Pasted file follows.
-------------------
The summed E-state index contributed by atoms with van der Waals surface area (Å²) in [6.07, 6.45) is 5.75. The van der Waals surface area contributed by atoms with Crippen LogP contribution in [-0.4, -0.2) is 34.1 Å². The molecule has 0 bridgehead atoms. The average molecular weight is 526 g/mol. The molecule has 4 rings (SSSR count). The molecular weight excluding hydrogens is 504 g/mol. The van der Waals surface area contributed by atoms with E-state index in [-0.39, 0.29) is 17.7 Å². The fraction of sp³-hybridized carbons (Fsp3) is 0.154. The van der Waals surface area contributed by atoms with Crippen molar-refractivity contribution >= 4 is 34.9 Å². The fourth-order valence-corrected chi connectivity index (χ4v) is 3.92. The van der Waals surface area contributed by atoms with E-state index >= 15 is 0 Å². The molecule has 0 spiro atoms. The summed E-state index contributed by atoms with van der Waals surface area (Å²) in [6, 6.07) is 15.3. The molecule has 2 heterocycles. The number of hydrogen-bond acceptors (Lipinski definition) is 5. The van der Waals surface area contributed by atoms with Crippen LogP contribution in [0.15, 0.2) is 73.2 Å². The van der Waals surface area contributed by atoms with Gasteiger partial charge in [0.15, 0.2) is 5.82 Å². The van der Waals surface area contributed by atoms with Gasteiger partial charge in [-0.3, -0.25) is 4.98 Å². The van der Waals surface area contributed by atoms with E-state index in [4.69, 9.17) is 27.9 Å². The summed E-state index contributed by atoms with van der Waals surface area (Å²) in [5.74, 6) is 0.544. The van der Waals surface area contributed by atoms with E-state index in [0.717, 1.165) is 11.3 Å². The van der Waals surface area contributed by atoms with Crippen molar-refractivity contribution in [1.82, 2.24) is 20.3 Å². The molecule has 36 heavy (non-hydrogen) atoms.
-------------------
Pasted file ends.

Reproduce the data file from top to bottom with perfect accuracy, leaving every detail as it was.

The summed E-state index contributed by atoms with van der Waals surface area (Å²) in [6.07, 6.45) is 5.75. The van der Waals surface area contributed by atoms with Crippen LogP contribution in [-0.4, -0.2) is 34.1 Å². The molecule has 0 bridgehead atoms. The average molecular weight is 526 g/mol. The molecule has 4 rings (SSSR count). The molecular weight excluding hydrogens is 504 g/mol. The van der Waals surface area contributed by atoms with E-state index in [-0.39, 0.29) is 17.7 Å². The fraction of sp³-hybridized carbons (Fsp3) is 0.154. The van der Waals surface area contributed by atoms with Crippen molar-refractivity contribution >= 4 is 34.9 Å². The fourth-order valence-corrected chi connectivity index (χ4v) is 3.92. The van der Waals surface area contributed by atoms with E-state index >= 15 is 0 Å². The molecule has 0 spiro atoms. The summed E-state index contributed by atoms with van der Waals surface area (Å²) in [6, 6.07) is 15.3. The molecule has 2 heterocycles. The number of hydrogen-bond acceptors (Lipinski definition) is 5. The van der Waals surface area contributed by atoms with Crippen LogP contribution in [0.15, 0.2) is 73.2 Å². The van der Waals surface area contributed by atoms with Gasteiger partial charge in [0.15, 0.2) is 5.82 Å². The van der Waals surface area contributed by atoms with Gasteiger partial charge in [-0.3, -0.25) is 4.98 Å². The van der Waals surface area contributed by atoms with E-state index in [4.69, 9.17) is 27.9 Å². The summed E-state index contributed by atoms with van der Waals surface area (Å²) in [5.74, 6) is 0.544. The van der Waals surface area contributed by atoms with E-state index in [0.717, 1.165) is 11.3 Å². The van der Waals surface area contributed by atoms with Crippen molar-refractivity contribution in [1.82, 2.24) is 20.3 Å². The molecule has 36 heavy (non-hydrogen) atoms.